It takes some by surprise during the night — I think they’re the lucky ones. I think others are holding off for something — their daughter’s marriage, their grandchildren — something powerful enough to give the last grains of the hourglass weight. Others simply make up their mind that it’s time. There’s one man in particular I remember who hadn’t moved a muscle for a day. Several of us at the hospice thought he was already gone a half-dozen times, but then all at once he stood up. He carefully put on his suit, tied his tie, fastened his shoes, and then laid back down. He was dead within the hour.
Its their last words that really stick with me though. Logically I know they’re a random line of conversation slipping from a deteriorating mind, but somehow it also feels like their truest reflection. In that moment when I’m holding her frail hand, I know her better than her husband or her children ever did. People can hide their whole life long, but they can’t keep hiding into death. That’s how I feel anyway, and it’s why I started keeping a journal of all the last words I hear.
“I don’t know where to go next.” That hit me hard. She was 94 years old, hardly bigger than yoda, and she usually just watched me in silence while I cleaned her room. It was late and I was tired — I didn’t know how to comfort her, and I just pretended that I didn’t hear. She was gone when I got in the next morning.
“Am I in the way?” Seems silly, doesn’t it? Inconsequential. But the man was a world war 2 veteran. He told me once about how he and a dozen men broke over a thousand people out of the camps. He wanted to go home at the end, but I saw his two sons fighting over who would take him in the lobby. Neither did, he died in the hospice, his last words being: “Am I in the way?”
“Not going without a fight.” I liked that one. Barrel chested bearded man, looked as healthy as could be. The fight was a seizure though, and one of the worst I’d ever seen. It must have lasted half an hour, bucking and flailing and gasping for breath. He would have done better to go quietly.
“Dead… dead… dead… dead…” over and over. Ever since the woman’s stroke, she convinced that she’d already died. She never stopped muttering to herself, “dead…dead…” being one of her favorite mantras.
Sometimes I wonder if thoughts can linger in the air after their thinker has died. I can swear that the rooms are darker for at least a week after someone goes. If its a violent death, sometimes I’ll feel a tension in the air — something like anger without a body attached to it. I decided to start keeping track, my hobby of journaling became a bit more of an obsession, if I’m being honest. I took a calendar and marked down how I felt about the rooms each day. I didn’t fill in the deaths until the end of the month, and sure enough, each death marked the change in a room.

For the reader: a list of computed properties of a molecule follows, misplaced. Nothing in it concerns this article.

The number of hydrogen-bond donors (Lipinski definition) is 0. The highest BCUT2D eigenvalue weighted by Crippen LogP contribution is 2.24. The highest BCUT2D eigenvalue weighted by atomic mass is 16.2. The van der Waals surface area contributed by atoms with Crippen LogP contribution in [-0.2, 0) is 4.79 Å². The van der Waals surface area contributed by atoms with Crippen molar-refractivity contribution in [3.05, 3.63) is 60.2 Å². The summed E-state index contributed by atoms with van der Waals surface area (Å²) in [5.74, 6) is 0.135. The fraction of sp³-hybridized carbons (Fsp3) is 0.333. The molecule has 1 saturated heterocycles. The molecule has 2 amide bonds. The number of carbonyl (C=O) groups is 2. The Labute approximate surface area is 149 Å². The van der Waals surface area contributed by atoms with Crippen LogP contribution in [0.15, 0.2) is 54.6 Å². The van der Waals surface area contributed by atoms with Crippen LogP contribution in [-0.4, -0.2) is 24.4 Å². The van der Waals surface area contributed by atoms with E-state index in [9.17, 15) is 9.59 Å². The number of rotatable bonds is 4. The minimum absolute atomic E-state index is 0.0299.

Now I know this isn’t an exact science, but in the process I did notice something that I couldn’t explain. For the last four deaths in my building, their last utterances began with the following words:
“I. Am. Not. Dead.”
It’s silly, right? Here were four unrelated people who never talked to each other. And their last words formed a sentence. It was a silly coincidence, it meant nothing, and it kept getting stranger.
“Can you get me a little water?” 11B, a few days later.
“You look like an angel.” 23A, a heart attack during the night.
“Hear the birds outside? I do love the spring.” Sitting by her window, the sun on her face. It should have been the most peaceful one for me, but the moment she closed her eyes I knew the word fit.
“I. Am. Not. Dead. Can. You. Hear.”
Can I hear what? I found out this morning.
I wasn’t there when he said it, but everybody at the hospice knew I was keeping track. My friend told me the moment I walked in the door.
“Me and my buddies are going to see each other real soon.”
I am not dead. Can you hear me?
The rooms all seem dark today.